Mount Sir Douglas
3406m (11174ft.)

Located on the continental divide in the upper Spray River and upper Palliser River Valleys; 3 km ENE of Palliser Pass. on the border of Kananaskis & Banff parks, Alberta/BC border. Major headwaters Bow & Kootenay rivers.
Latitude 50; 43; 15 Longitude 115; 20; 20, Topo map 82J/11
Can be seen from Highways 40S and 742

Named in 1916. Haig, Field Marshall Sir Douglas (Field Marshall Haig commanded the British Armies in France during WW I.) Official name. Other names Mount Robinson

First ascended in 1919 by J.W.A. Hickson, guided by Edward Feuz jr.. Journal reference AJ 33-204; CAJ 13-124.

Photo: Mount Sir Douglas from Burstall Pass
More photos

Other Information
Photo: Mount Sir Douglas from the Smith-Dorrien Road

A most impressive, high, glacier draped peak, Mount Sir Douglas lies at the southen end of Banff National Park. Burstall Pass provides an ideal viewpoint for this very high mountain.

Evidence of the mountains significance is the fact that J.W.A. Hickson, a well-known early climber in the Canadian Rockies and guide Edward Feuz jr. journeyed this far south to complete the first ascent in 1919.

George Dawson's 1886 map shows only one named peak in the Spray Range. He identifies Mount Robinson in the approximate location of what is now Mount Sir Douglas. It is not known who Robinson was.

SIR DOUGLAS HAIG (1861-1928)

Field Marshal Sir Douglas Haig was born in Scotland in 1861 and educated at Oxford. Joining the British Army, he served as a cavalryman in the Sudan and South Africa and after the Boer War rapidly rose through the ranks. It is said that his many promotions were aided by the influence of powerful patrons such as Sir John French.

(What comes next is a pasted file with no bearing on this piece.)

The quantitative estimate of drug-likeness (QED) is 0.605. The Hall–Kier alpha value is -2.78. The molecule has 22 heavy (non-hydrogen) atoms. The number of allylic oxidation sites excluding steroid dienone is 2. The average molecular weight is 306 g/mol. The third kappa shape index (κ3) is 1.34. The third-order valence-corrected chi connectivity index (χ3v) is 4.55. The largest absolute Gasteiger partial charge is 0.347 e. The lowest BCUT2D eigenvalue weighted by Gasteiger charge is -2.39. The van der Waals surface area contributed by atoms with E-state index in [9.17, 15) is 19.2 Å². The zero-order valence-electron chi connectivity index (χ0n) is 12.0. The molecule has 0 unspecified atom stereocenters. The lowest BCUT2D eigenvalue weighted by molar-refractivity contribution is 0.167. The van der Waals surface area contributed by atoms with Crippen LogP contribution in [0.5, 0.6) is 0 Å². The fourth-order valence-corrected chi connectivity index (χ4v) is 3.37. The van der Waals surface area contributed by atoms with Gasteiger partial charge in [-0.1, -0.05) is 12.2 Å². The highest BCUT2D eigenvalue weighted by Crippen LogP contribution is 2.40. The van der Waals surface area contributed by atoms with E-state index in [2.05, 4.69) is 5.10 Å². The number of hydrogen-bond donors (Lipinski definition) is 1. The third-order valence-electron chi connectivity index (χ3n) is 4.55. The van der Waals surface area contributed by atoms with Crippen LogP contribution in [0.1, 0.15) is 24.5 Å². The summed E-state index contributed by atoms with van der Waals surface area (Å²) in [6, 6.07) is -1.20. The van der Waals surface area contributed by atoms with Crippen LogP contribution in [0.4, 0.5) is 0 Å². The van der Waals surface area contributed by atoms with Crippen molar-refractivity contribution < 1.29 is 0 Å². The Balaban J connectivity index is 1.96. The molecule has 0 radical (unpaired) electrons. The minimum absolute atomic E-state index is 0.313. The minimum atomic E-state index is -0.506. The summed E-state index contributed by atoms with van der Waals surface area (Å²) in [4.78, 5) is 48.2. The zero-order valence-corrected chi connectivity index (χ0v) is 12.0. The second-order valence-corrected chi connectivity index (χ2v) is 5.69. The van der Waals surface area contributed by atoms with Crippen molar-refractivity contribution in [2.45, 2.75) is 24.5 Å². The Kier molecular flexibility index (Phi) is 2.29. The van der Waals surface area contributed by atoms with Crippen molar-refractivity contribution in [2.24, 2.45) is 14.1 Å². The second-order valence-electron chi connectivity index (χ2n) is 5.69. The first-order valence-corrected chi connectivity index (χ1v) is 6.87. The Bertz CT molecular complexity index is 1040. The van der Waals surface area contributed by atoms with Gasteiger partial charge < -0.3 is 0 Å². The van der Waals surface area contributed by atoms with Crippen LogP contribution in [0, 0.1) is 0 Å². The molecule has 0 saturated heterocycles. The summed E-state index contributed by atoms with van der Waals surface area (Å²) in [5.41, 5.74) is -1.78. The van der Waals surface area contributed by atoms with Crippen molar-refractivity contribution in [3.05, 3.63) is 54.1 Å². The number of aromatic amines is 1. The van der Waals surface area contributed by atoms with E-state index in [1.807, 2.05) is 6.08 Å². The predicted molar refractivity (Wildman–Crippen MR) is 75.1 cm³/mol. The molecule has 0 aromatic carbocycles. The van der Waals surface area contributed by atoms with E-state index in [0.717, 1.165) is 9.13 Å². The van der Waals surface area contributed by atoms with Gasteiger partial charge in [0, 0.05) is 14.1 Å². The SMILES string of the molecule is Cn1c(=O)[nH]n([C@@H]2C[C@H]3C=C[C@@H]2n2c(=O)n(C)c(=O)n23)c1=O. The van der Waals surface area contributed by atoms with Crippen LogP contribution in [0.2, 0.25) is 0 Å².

When the First World War broke out two Haig commanded the British 1st Corps as part of the British Expeditionary Force in France. As the war became bogged down in the trenches he oversaw the terrible battles of the Somme - 57,470 British soldiers killed or seriously injured on the first day - and Passchendaele.

"At the Somme you either got wounded or you got killed," one veteran commented afterwards. "At Passchendaele you got killed, wounded or you drowned in the sludge."

Haig is often criticised for being a distant leader who was stern and unapproachable even to his own officers. In 1918 he extended the British section of the Western Front southwards, his troops again suffering terrible losses at the hands of a German offensive. The British counter-attacked and, aided by the American Expeditionary Force, the Allies eventually forced the Germans to seek armistice terms in 1918.

Renowned for his loyalty to King George V, Haig dedicated his energies throughout the war to ensuring. After the war he devoted himself to the welfare of his men. He spent his later years criss-crossing the British Empire initiating charities to aid those who had served beneath him.

Climbing Routes
North-West Face III
In this day and age of following the "direct" line this route tends to play second fiddle to the Toft/Reasoner Direct route. However, it is a good route in itself and if the Direct is out of shape (rockfall etc.), it provides an excellent alternative up the face. The first winter ascent of the peak was via this route - an amazing solo tour-de-force by Don Gardner, completed in only 11 hours round trip Dougherty, Selected Alpine Climbs page 48

North-West Face Direct IV
This route is somewhat harder than the original route and when icy it presents a sustained climb. Falling rock can be a problem but the original route offers an alternate way to the summit if the need arises. A straightforward couloir with modern alpine gear. Dougherty, Selected Alpine Climbs page 50

East Ridge III 5.6
A great line. The positions on the ridge are magnificent. The rock is pretty rank on the first few pitches but quickly improves to reasonable, and finally excellent quality. Dougherty, Selected Alpine Climbs page 50

South-East Face IV 5.6/7
This popular route takes the prominent couloir and ramp system on the south side of the peak. It has probably been attempted more times in winter than any other route in the book yet it is still awaiting a winter ascent! Rockfall can be a problem in the lower couloir so cold conditions are an asset. Dougherty, Selected Alpine Climbs page 50

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